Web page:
When the February Revolution broke out in 1917, Kerensky was one of its most prominent leaders, and was elected vice-chairman of the Petrograd Soviet. He simultaneously became the first Minister of Justice in the newly-formed Provisional Government. When the Soviet passed a resolution prohibiting its leaders from joining the government, Kerensky delivered a stirring speech at a Soviet meeting. Although the decision was never formalized, he was granted a de facto exemption and continued acting in both capacities.
After the first government crisis over Pavel Milyukov's secret note re-committing Russia to its original war aims on May 2-4, Kerensky became the Minister of War and the dominant figure in the newly formed socialist-liberal coalition government. Under Allied pressure to continue the war, he launched what became known as the Kerensky Offensive against the Austro-Hungarian/German South Army on June 17 (Old Style). At first successful, the offensive was soon stopped and then thrown back by a strong counter-attack. The Russian Army suffered heavy losses and it was clear from many incidents of desertion, sabotage, and mutiny that the Russian Army was no longer willing to attack.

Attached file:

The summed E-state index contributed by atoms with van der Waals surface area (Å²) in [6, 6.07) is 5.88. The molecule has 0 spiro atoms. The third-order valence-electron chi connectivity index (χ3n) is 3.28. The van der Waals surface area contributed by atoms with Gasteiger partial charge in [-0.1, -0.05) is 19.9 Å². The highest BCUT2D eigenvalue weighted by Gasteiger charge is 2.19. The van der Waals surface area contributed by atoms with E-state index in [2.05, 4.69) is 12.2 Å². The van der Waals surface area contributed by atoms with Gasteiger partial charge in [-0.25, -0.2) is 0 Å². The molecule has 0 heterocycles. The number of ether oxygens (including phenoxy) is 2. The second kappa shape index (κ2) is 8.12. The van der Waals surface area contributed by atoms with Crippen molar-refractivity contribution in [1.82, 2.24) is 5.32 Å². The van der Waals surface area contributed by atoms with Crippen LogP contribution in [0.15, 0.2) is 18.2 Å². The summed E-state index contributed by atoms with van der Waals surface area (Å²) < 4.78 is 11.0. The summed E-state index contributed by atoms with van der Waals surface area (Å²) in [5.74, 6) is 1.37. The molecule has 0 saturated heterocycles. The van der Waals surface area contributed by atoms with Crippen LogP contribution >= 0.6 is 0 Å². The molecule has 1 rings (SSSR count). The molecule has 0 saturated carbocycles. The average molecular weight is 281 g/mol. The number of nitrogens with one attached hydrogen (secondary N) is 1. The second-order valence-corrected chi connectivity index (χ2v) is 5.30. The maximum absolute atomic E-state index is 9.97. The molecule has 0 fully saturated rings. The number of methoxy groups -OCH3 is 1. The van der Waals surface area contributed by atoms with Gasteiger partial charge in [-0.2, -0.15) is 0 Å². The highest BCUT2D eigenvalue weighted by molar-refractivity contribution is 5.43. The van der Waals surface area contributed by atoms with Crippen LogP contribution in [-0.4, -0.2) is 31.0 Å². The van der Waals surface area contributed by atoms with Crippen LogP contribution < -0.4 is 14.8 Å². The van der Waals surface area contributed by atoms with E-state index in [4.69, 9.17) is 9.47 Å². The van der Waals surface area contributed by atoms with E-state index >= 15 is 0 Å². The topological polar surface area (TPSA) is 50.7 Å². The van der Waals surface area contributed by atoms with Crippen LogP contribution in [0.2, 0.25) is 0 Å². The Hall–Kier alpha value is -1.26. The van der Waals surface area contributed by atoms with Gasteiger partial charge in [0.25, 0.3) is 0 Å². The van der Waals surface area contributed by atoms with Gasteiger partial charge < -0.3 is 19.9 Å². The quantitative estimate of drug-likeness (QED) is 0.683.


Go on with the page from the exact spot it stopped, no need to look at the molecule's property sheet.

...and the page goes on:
Kerensky was heavily criticized by the military for his liberal policies, which included stripping officers of their mandate (handing overriding control to revolutionary inclined "soldier committees" instead), the abolition of the death penalty, and the presence of various revolutionary agitators at the front. Many officers jokingly referred to commander-in-chief Kerensky as "persuader-in-chief."
On July 2, 1917, the first coalition collapsed over the question of Ukraine's autonomy. Following widespread unrest in Petrograd and suppression of the Bolsheviks, Kerensky succeeded Prince Lvov as Russia's Prime Minister. Following the Kornilov Affair at the end of August and the resignation of the other ministers, he appointed himself Supreme Commander-in-Chief as well. He retained his other posts in the short-lived Directory in September and the final coalition government in October 1917 until it was overthrown by the Bolsheviks.